A HAPPY EVENT. Starring: Louise Bourgoin, Pio Marmai, and Josiane Balasko. Directed by Remi Bezancon. Rated MA 15+. Restricted. (Strong sex scenes). 105 min.
This French, subtitled comedy is based on the 2005 best-selling, autobiographical novel “Un heureux evenement” by the French Philosopher, Eliette Abecassis. It tells the story of a young couple whose lifestyle is changed dramatically by the birth of their first child. The new arrival changes their world in ways they never expected.
A University graduate student, Barbara (Louise Bourgoin), meets a handsome man, Nicolas (Pio Marmai), who works behind the counter at a local video store. They start a relationship over specific videos she has chosen on love and romance. Love blossoms between them, and they agree to have a child.
Before her pregnancy, Barbara had an appetite for sex, to which Nicolas was a very willing party. During the pregnancy, she describes herself as a "hormonal hurricane", but not with Nicolas. The pregnancy is changing her lifestyle, and she is not sure she wants the child she knows Nicolas desires. The film shows graphically the symptoms of Barbara’s pregnancy, and Nicolas begins to realise the strains that incipient parenthood is creating for them both. Having the baby was mostly his idea, but now he is uncertain.
After the child is born, Nicolas is thrilled, but Barbara struggles to reconcile the person she was before her child’s birth with her new role as a mother. She has doubts about managing, and is insecure about what she is expected to do.
For a short while, the birth of their daughter brings Nicolas and Barbara closer together, but the stress of being a parent gradually takes its toll on both of them. Nicolas still wants sex, but Barbara doesn’t want to engage in any activity of that kind, when the baby is around. Nicolas has no idea about how he will cope with what is happening, and he feels as if he is going somewhere "where no man has gone before”. Separation looms for the couple under the pressure. Both Barbara and Nicolas eventually part, but the film ends with the strong suggestion that they will come back to each other.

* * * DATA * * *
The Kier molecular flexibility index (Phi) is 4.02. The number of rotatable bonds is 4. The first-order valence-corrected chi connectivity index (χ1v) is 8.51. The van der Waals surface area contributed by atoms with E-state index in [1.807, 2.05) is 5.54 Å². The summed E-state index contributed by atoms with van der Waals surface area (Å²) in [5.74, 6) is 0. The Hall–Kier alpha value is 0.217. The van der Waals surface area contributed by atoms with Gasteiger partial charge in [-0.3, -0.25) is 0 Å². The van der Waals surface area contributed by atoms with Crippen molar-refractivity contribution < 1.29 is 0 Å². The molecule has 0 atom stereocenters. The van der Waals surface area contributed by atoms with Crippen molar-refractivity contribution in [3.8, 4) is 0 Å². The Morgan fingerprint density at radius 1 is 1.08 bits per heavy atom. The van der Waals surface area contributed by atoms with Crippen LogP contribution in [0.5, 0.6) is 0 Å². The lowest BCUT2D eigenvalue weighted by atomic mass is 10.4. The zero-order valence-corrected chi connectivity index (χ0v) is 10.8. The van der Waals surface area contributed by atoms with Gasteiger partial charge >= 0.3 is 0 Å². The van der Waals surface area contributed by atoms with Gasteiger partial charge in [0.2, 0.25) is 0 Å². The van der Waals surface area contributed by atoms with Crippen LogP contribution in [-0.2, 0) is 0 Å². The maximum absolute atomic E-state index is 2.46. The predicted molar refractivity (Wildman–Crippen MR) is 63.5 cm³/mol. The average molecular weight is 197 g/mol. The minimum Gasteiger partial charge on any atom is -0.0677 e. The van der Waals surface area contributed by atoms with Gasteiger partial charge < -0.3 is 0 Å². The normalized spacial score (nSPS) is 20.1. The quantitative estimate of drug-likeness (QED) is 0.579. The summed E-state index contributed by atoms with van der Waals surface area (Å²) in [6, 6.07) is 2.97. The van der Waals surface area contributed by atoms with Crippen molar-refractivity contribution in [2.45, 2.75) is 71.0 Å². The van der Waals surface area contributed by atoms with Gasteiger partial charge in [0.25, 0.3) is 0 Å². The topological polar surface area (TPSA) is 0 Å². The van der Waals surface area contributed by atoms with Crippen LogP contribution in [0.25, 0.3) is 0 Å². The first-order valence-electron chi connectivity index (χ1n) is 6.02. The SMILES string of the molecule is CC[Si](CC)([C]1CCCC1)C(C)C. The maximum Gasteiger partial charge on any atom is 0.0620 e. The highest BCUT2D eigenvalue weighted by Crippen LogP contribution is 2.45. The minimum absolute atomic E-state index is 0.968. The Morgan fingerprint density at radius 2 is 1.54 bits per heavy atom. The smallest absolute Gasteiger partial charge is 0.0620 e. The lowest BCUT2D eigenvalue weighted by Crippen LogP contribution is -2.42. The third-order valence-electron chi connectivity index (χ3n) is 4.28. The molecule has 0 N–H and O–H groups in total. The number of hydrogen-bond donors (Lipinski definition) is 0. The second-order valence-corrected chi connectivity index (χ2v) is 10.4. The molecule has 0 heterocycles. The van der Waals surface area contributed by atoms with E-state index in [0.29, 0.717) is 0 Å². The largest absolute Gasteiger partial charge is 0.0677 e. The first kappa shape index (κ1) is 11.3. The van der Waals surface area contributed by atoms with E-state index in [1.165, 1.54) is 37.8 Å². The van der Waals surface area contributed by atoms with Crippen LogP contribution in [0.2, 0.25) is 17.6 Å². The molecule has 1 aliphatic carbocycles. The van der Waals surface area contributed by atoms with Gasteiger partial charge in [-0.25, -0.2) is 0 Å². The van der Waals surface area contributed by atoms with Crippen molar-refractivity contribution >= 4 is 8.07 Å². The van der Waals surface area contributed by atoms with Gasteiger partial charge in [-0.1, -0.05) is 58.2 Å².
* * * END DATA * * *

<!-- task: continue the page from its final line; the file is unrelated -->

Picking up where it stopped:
The film is an intense exploration of life ahead when a twosome becomes a threesome. Whereas the recent, "What To Expect When You Are Expecting" (2012), explores pregnancy issues very superficially for five separate couples, this movie focuses more intensely on how they affect one couple. Like that movie, this film fluctuates between showing the joy and pain of parenthood, and like that movie this film is not a good fortune story for those who want to have children. But what it does focus on well are some of the anxieties of parenting. Parenting can be stressful, but also incredibly joyous. However, the film focuses too heavily on the stresses, and what can go wrong.
The movie shifts gear dramatically when both Nicolas and Barbara face the lonely consequences of splitting up. The film overall is less of a comedy than a drama about the difficulties of parenting and the heart-break caused by separation. In its final moments, the temptation to philosophise becomes too much. Just when Barbara and Nicolas look as if they are back together, the film leaves us to ponder heavy, ambiguous statements like, "what remains (after love) is life".
This is a film that is caught between some comic moments, and dramatic portrayal of relationship problems between husband and wife (as well as mother and daughter), and the conflicts associated with trying to be a good parent. The film, though, has a stylish look, and likeable lead players.
Peter W. Sheehan is an associate for the Australian Catholic Office for Film and Broadcasting.
Out July 5, 2012.